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Hanlongjing 撼龍經

Nov 30, 2012 © Ulrich Theobald

Hanlongjing 撼龍經 "Classic of shaking the dragon" is a book on geomancy attributed to the Tang-period 唐 (618-907) master Yang Yunsong 楊筠松 (834-900). The book has a length of only 1 juan, but all editions include two lengthy appendices, namely the text Yilongjing 疑龍經 "Suspecting [the presence] of dragons", and the Zangfa daozhang 葬法倒杖 "Methods of burial and the reverse staff".

Yang Yunsong, actually called Yang Yi 楊益, courtesy name Shumao 叔茂, style Yunsong 筠松, probably hailed from Baozhou 寶州 (in modern Shaanxi) and served as a Grand Master of Splendid Happiness (guanglu dafu 光祿大夫). It is said that during the rebellion of Huang Chao 黃巢 (835-884), he profited of the general chaos and stole the text Yuhan mishu 玉函秘術 "Secret art of the jade case" from the palace library. He later arrived in Chuzhou 處州, where he became a disciple of Zeng Wenchan 曾文辿 (854-916). The official dynastic histories do not include a biography of Yang Yunsong. His name is first mentioned in the Song-period 宋 (960-1279) bibliography Zhizhai shulu jieti 直齋書錄解題. The imperial bibliography Yiwen zhi 藝文志 in the history Songshi 宋史 calls him Yang Jiupin 楊救貧. It is said that apart from the Hanlongjing, he also wrote the books Qingnang aoyu 青囊奧語 and Tianyujing neizhuan 天玉經內傳. Yet his authorship of none of these texts can be ascertained.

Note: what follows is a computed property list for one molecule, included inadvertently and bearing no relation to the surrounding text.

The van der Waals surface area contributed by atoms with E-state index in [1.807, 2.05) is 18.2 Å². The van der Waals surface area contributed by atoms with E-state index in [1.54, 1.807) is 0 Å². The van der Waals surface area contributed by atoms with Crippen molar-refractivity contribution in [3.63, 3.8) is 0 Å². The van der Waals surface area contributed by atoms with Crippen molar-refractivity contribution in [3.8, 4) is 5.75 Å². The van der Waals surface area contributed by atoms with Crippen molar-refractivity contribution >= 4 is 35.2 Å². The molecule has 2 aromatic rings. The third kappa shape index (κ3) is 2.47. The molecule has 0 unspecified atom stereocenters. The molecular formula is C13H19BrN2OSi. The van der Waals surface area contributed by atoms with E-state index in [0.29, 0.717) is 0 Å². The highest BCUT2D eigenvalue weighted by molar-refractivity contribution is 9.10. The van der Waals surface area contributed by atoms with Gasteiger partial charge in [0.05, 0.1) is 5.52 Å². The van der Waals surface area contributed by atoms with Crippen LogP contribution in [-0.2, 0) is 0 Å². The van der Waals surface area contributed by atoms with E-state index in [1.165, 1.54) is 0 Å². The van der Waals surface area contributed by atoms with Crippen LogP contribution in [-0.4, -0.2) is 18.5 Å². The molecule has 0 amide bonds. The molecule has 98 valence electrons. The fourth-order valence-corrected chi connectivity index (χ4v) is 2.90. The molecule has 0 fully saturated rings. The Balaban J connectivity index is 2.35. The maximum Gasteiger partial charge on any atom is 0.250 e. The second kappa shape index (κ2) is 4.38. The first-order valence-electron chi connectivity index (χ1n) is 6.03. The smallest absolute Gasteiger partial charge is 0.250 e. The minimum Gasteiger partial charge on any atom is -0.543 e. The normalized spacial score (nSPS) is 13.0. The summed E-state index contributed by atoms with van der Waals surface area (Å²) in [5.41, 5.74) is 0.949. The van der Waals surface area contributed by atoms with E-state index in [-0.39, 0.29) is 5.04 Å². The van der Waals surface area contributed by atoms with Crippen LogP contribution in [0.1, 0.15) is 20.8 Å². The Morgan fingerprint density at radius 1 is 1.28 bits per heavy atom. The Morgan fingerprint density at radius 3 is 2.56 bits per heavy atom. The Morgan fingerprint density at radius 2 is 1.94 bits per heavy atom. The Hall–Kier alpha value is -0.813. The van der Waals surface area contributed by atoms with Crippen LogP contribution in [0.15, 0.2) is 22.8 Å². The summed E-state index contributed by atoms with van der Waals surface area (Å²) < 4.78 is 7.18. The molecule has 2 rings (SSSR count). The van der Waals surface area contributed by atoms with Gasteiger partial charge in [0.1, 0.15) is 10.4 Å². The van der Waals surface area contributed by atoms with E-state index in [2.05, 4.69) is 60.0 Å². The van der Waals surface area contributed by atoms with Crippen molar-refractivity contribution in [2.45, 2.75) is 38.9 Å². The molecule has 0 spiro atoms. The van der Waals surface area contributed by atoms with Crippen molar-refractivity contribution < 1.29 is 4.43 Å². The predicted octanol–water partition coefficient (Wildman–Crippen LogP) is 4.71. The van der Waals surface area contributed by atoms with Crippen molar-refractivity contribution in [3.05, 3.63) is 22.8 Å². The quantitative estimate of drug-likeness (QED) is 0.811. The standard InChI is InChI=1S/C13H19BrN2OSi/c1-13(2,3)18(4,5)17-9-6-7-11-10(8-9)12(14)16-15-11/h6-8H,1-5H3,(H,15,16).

The book Hanlongjing is specialised on the interpretation of mountain shapes as the vital dragon to be detected in the art of geomancy. It is divided into nine chapters that include a main text and an interpretive part. The method is to identify auspicious spots with the help of certain stars.

The book Yilongjing is divided into three parts, the first of which is dedicated to the search of "branches" (zhi 枝) out of the "stem" (gan 干) with the help of waters. The second part explains the method to detect the head and back of dragons, and the last part describes the connection of "cavities" (xue 穴), in which the energy (qi 氣) of the earth concentrated. For this purpose, it includes ten questions (Yilong shi wen 疑龍十問) about the search of dragon lairs with the help of cavities.

The second appendix, the text Zangfa daozhang, elucidates the relations of such holes to the earth. The "Method of burial" (Zangfa 葬法) is divided into the four chapters Shi taiji 識太極 "Identifying the utmost extreme", Fen liangyi 分兩儀 "Separating the two powers (Yin and Yang)", Qiu sixiang 求四象 "Searching the four phenomena", and Bei bagua 倍八卦 "Doubling the eight trigrams" (see Yijing 易經).

The second part of the book, the "Reverse staff" (Daozhang 倒杖) is a more detailed explanation of the method to determine the place of a tomb, and describes twelve different methods of "staffs" (daozhang shi'er fa 倒杖十二法). It has a short appendix of twenty-four further methods to recognize auspicious and inauspicious places at "gravels" or hills (Ershisi sha zang fa 二十四砂葬法).

This trinity of geomantic books has been transmitted for a long time and deeply influenced the art of geomancy of later ages. It is included in the series Dili daquan 地理大全 and Siku quanshu 四庫全書.

Source:
Li Xueqin 李學勤, Lü Wenyu 呂文鬰, ed. (1996). Siku da cidian 四庫大辭典 (Changchun: Jilin daxue chubanshe), Vol. 2, 1784.